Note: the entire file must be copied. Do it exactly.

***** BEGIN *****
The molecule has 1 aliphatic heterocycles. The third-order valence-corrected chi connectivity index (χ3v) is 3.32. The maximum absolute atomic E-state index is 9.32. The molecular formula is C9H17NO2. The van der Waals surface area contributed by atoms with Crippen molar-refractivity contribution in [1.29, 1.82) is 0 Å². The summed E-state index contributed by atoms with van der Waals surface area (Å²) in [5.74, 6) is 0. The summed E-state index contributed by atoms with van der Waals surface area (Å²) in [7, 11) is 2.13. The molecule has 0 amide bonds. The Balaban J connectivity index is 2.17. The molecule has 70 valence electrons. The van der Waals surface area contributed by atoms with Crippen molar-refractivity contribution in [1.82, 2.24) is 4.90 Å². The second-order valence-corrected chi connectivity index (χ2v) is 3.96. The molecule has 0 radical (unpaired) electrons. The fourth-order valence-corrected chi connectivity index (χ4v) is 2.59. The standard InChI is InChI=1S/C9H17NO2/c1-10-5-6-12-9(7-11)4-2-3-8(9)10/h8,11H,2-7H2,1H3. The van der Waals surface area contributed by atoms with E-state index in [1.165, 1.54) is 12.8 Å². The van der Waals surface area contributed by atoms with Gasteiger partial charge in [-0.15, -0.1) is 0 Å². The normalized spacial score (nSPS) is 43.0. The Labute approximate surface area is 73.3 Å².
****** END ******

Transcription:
The molecule has 1 aliphatic heterocycles. The third-order valence-corrected chi connectivity index (χ3v) is 3.32. The maximum absolute atomic E-state index is 9.32. The molecular formula is C9H17NO2. The van der Waals surface area contributed by atoms with Crippen molar-refractivity contribution in [1.29, 1.82) is 0 Å². The summed E-state index contributed by atoms with van der Waals surface area (Å²) in [5.74, 6) is 0. The summed E-state index contributed by atoms with van der Waals surface area (Å²) in [7, 11) is 2.13. The molecule has 0 amide bonds. The Balaban J connectivity index is 2.17. The molecule has 70 valence electrons. The van der Waals surface area contributed by atoms with Crippen molar-refractivity contribution in [1.82, 2.24) is 4.90 Å². The second-order valence-corrected chi connectivity index (χ2v) is 3.96. The molecule has 0 radical (unpaired) electrons. The fourth-order valence-corrected chi connectivity index (χ4v) is 2.59. The standard InChI is InChI=1S/C9H17NO2/c1-10-5-6-12-9(7-11)4-2-3-8(9)10/h8,11H,2-7H2,1H3. The van der Waals surface area contributed by atoms with E-state index in [1.165, 1.54) is 12.8 Å². The van der Waals surface area contributed by atoms with Gasteiger partial charge in [-0.15, -0.1) is 0 Å². The normalized spacial score (nSPS) is 43.0. The Labute approximate surface area is 73.3 Å².